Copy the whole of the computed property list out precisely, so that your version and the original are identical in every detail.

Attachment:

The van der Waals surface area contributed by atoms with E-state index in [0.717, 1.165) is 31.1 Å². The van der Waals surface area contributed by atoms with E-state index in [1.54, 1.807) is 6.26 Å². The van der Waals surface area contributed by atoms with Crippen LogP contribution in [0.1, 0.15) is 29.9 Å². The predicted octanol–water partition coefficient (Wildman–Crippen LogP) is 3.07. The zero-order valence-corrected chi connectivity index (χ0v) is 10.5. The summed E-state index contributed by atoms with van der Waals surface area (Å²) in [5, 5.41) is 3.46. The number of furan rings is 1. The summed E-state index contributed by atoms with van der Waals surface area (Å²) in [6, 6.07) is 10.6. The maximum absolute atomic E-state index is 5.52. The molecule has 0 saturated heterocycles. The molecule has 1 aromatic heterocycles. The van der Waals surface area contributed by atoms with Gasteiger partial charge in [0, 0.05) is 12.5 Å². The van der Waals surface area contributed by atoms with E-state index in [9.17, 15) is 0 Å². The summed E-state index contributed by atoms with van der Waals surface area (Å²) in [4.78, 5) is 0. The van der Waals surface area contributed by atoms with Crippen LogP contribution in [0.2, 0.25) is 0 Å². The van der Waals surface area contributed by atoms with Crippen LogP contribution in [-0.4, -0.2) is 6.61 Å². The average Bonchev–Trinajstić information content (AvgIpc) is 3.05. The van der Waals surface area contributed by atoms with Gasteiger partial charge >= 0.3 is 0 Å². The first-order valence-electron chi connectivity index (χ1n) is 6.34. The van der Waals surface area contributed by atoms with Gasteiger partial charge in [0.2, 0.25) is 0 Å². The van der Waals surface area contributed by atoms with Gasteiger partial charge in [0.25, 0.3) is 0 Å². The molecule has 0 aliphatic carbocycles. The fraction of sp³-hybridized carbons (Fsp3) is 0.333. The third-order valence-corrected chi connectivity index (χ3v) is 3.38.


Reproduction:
The van der Waals surface area contributed by atoms with E-state index in [0.717, 1.165) is 31.1 Å². The van der Waals surface area contributed by atoms with E-state index in [1.54, 1.807) is 6.26 Å². The van der Waals surface area contributed by atoms with Crippen LogP contribution in [0.1, 0.15) is 29.9 Å². The predicted octanol–water partition coefficient (Wildman–Crippen LogP) is 3.07. The zero-order valence-corrected chi connectivity index (χ0v) is 10.5. The summed E-state index contributed by atoms with van der Waals surface area (Å²) in [5, 5.41) is 3.46. The number of furan rings is 1. The summed E-state index contributed by atoms with van der Waals surface area (Å²) in [6, 6.07) is 10.6. The maximum absolute atomic E-state index is 5.52. The molecule has 0 saturated heterocycles. The molecule has 1 aromatic heterocycles. The van der Waals surface area contributed by atoms with Gasteiger partial charge in [0, 0.05) is 12.5 Å². The van der Waals surface area contributed by atoms with E-state index in [9.17, 15) is 0 Å². The summed E-state index contributed by atoms with van der Waals surface area (Å²) in [4.78, 5) is 0. The van der Waals surface area contributed by atoms with Crippen LogP contribution in [0.2, 0.25) is 0 Å². The van der Waals surface area contributed by atoms with Crippen LogP contribution in [-0.4, -0.2) is 6.61 Å². The average Bonchev–Trinajstić information content (AvgIpc) is 3.05. The van der Waals surface area contributed by atoms with Gasteiger partial charge >= 0.3 is 0 Å². The first-order valence-electron chi connectivity index (χ1n) is 6.34. The van der Waals surface area contributed by atoms with Gasteiger partial charge in [0.2, 0.25) is 0 Å². The van der Waals surface area contributed by atoms with Gasteiger partial charge in [0.25, 0.3) is 0 Å². The molecule has 0 aliphatic carbocycles. The fraction of sp³-hybridized carbons (Fsp3) is 0.333. The third-order valence-corrected chi connectivity index (χ3v) is 3.38.